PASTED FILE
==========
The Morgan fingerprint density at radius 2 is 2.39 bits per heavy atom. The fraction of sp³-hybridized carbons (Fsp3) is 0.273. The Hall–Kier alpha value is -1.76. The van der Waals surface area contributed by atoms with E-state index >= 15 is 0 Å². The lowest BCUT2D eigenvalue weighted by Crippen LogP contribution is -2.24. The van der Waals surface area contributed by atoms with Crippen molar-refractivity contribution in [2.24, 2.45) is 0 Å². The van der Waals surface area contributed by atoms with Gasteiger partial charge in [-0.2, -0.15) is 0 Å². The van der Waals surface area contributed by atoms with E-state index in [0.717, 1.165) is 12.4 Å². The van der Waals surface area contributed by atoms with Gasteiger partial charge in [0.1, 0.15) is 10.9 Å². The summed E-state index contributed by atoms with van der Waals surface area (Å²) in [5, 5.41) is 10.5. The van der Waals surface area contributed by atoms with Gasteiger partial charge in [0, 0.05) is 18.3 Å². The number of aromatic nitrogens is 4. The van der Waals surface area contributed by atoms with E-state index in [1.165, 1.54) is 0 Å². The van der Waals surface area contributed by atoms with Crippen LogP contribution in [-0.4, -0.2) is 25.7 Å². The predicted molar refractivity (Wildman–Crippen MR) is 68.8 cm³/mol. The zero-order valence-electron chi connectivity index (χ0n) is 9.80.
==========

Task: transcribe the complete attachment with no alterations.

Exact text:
The Morgan fingerprint density at radius 2 is 2.39 bits per heavy atom. The fraction of sp³-hybridized carbons (Fsp3) is 0.273. The Hall–Kier alpha value is -1.76. The van der Waals surface area contributed by atoms with E-state index >= 15 is 0 Å². The lowest BCUT2D eigenvalue weighted by Crippen LogP contribution is -2.24. The van der Waals surface area contributed by atoms with Crippen molar-refractivity contribution in [2.24, 2.45) is 0 Å². The van der Waals surface area contributed by atoms with Gasteiger partial charge in [-0.2, -0.15) is 0 Å². The van der Waals surface area contributed by atoms with E-state index in [0.717, 1.165) is 12.4 Å². The van der Waals surface area contributed by atoms with Gasteiger partial charge in [0.1, 0.15) is 10.9 Å². The summed E-state index contributed by atoms with van der Waals surface area (Å²) in [5, 5.41) is 10.5. The van der Waals surface area contributed by atoms with Gasteiger partial charge in [0, 0.05) is 18.3 Å². The number of aromatic nitrogens is 4. The van der Waals surface area contributed by atoms with E-state index in [1.165, 1.54) is 0 Å². The van der Waals surface area contributed by atoms with Crippen LogP contribution in [-0.4, -0.2) is 25.7 Å². The predicted molar refractivity (Wildman–Crippen MR) is 68.8 cm³/mol. The zero-order valence-electron chi connectivity index (χ0n) is 9.80.